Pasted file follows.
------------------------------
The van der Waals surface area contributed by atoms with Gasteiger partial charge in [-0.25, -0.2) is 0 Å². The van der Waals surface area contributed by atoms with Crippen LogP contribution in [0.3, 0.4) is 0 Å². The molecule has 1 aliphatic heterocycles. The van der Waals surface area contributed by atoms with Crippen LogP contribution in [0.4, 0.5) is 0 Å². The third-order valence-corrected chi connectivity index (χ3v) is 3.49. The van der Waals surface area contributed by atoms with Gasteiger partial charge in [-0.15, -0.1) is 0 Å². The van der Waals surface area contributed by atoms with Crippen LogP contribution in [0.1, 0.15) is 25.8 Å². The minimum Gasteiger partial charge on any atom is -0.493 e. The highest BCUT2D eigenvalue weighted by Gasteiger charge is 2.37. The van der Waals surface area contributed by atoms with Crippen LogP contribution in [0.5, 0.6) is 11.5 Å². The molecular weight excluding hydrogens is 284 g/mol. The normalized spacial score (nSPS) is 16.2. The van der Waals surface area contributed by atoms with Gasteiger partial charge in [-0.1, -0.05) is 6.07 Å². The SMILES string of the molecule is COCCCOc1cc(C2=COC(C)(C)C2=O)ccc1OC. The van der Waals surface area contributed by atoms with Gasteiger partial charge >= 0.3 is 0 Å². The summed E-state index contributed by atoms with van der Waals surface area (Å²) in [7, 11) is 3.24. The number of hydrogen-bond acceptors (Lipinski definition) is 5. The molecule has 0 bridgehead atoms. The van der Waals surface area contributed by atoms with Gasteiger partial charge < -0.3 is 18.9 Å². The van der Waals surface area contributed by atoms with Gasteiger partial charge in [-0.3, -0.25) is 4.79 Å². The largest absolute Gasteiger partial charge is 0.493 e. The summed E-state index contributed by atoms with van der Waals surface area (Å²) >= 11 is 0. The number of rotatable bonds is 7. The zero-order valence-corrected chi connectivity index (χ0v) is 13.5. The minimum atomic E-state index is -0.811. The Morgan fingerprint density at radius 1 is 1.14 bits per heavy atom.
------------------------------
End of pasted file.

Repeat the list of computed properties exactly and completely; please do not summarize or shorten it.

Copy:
The van der Waals surface area contributed by atoms with Gasteiger partial charge in [-0.25, -0.2) is 0 Å². The van der Waals surface area contributed by atoms with Crippen LogP contribution in [0.3, 0.4) is 0 Å². The molecule has 1 aliphatic heterocycles. The van der Waals surface area contributed by atoms with Crippen LogP contribution in [0.4, 0.5) is 0 Å². The third-order valence-corrected chi connectivity index (χ3v) is 3.49. The van der Waals surface area contributed by atoms with Gasteiger partial charge in [-0.15, -0.1) is 0 Å². The van der Waals surface area contributed by atoms with Crippen LogP contribution in [0.1, 0.15) is 25.8 Å². The minimum Gasteiger partial charge on any atom is -0.493 e. The highest BCUT2D eigenvalue weighted by Gasteiger charge is 2.37. The van der Waals surface area contributed by atoms with Crippen LogP contribution in [0.5, 0.6) is 11.5 Å². The molecular weight excluding hydrogens is 284 g/mol. The normalized spacial score (nSPS) is 16.2. The van der Waals surface area contributed by atoms with Gasteiger partial charge in [-0.1, -0.05) is 6.07 Å². The SMILES string of the molecule is COCCCOc1cc(C2=COC(C)(C)C2=O)ccc1OC. The van der Waals surface area contributed by atoms with Gasteiger partial charge >= 0.3 is 0 Å². The summed E-state index contributed by atoms with van der Waals surface area (Å²) in [7, 11) is 3.24. The number of hydrogen-bond acceptors (Lipinski definition) is 5. The molecule has 0 bridgehead atoms. The van der Waals surface area contributed by atoms with Gasteiger partial charge < -0.3 is 18.9 Å². The van der Waals surface area contributed by atoms with Gasteiger partial charge in [-0.3, -0.25) is 4.79 Å². The largest absolute Gasteiger partial charge is 0.493 e. The summed E-state index contributed by atoms with van der Waals surface area (Å²) >= 11 is 0. The number of rotatable bonds is 7. The zero-order valence-corrected chi connectivity index (χ0v) is 13.5. The minimum atomic E-state index is -0.811. The Morgan fingerprint density at radius 1 is 1.14 bits per heavy atom.